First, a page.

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'Never again': Australian woman searched in Doha airport over abandoned baby set to sue Qatar

A parked Qatari plane in Hamad International Airport (HIA) in Doha, Qatar. Source: AAP

A year after being removed from a Qatar Airways flight and subjected to an intimate medical check at Doha's Hamad International Airport, Catherine* speaks out over her ordeal.

Catherine, a French resident living in Australia, was one of 13 women forced to undergo intimate medical examinations while transiting in Doha after an abandoned newborn was discovered at the airport.

After being “ignored” in their quest for a personal apology, she and six other women in Australia are now threatening legal action against the Qatari government and Qatar Airways.


  • In October 2020, 13 women were subjected to intimate medical examinations after an abandoned newborn baby was found at Doha airport
  • Seven of the women are threatening legal action against the Qatari government and Qatar Airways
  • 'More than a year later, the only thing we have received is disdain from this airline and this airport': Catherine*

Catherine remembers that night in October 2020 like it was yesterday. She had just left Paris and her plane was already rolling on the landing strip in Doha, heading to Sydney, when it suddenly turned around and went back to the gate.

“After nearly two hours of waiting, we were told we need to take our passports and disembark. And then some armed men, I don’t know if they were policemen or security guards, came on board and told us to follow them outside,” Catherine told SBS French.

She then realised only women had been removed from the cabin.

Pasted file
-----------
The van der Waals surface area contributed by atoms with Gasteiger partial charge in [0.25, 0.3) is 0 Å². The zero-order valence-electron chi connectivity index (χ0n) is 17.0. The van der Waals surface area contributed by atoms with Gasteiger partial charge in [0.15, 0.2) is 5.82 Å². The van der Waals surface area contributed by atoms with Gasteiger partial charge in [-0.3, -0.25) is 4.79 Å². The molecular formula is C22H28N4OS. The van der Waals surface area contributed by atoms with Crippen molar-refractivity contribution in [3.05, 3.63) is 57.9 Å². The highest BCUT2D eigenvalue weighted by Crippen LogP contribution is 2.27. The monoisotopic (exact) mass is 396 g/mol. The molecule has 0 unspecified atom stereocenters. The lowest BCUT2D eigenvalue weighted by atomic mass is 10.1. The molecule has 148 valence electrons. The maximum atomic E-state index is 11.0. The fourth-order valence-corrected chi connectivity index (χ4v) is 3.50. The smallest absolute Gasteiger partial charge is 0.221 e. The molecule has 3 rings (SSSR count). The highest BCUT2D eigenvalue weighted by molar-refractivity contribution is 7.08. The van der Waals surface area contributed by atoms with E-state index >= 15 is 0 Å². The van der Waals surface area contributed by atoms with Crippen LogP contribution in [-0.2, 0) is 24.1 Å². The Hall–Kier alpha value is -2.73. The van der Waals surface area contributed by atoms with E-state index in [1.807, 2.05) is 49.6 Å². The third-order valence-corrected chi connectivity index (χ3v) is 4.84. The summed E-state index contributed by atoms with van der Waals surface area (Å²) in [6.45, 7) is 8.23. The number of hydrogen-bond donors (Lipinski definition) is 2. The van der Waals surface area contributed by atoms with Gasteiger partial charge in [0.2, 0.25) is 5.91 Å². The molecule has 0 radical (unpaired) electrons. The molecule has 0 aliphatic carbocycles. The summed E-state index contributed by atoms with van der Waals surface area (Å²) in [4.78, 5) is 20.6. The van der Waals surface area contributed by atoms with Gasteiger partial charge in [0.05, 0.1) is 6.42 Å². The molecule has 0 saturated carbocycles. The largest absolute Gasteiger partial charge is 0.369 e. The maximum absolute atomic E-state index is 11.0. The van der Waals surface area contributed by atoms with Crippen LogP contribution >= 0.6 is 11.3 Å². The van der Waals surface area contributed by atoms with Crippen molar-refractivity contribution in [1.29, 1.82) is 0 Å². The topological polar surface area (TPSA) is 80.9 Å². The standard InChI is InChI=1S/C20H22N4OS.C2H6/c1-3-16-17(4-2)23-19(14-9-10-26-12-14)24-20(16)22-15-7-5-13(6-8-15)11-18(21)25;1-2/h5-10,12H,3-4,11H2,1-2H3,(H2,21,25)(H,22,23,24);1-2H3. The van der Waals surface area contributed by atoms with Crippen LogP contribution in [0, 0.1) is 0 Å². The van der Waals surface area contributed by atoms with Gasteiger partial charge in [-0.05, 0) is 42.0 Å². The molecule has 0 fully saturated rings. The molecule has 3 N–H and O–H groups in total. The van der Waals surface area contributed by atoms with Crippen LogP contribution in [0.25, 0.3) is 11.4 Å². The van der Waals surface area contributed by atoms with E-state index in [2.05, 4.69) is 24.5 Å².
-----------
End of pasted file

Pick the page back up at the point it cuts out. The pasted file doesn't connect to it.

“As we were walking through parts of the terminal we hadn’t seen before, we were asking the guards what was going on, but they wouldn’t say a word. At this stage, I thought it was a terrorist attack at the airport and that maybe there was a bomb on our plane.”



Catherine and the other women from the flight were brought to a room facing the tarmac, where they could see several ambulances through the window.

“They told us a baby had been found in a bin at the airport and that to identify the mother they were going to conduct a gyneacological exam on us.

“I started panicking. The first lady who was taken to an ambulance came back just five minutes later and told us, ‘Don’t worry, it’s not invasive. They’re just going to touch your abdomen and it won’t last long’.

I didn’t really have a choice anyway, since they told us we’d have to do the exam before getting back to the plane.

Inside the ambulance, Catherine said she was met by a woman wearing a mask and doctor’s coat, who asked her to lie down on a bed, pull down her pants and lift her shirt.

“She started checking my abdomen and then moved down to my lower abdomen. I didn’t have to take off my panties. She touched but it wasn’t invasive. And finally she put her fingers under my bra. It took two or three minutes and the whole time I was holding my breath.

“If she decides that I am the mother of this child, what will happen to me? I’m travelling alone. If something happens, who can help me?”

Back on the plane, Catherine said she “probably hadn’t fully realised what had happened”.

“I should have already been very angry, but at that point, all I felt was relief. The plane was like this safe territory that would allow me to leave the airport.”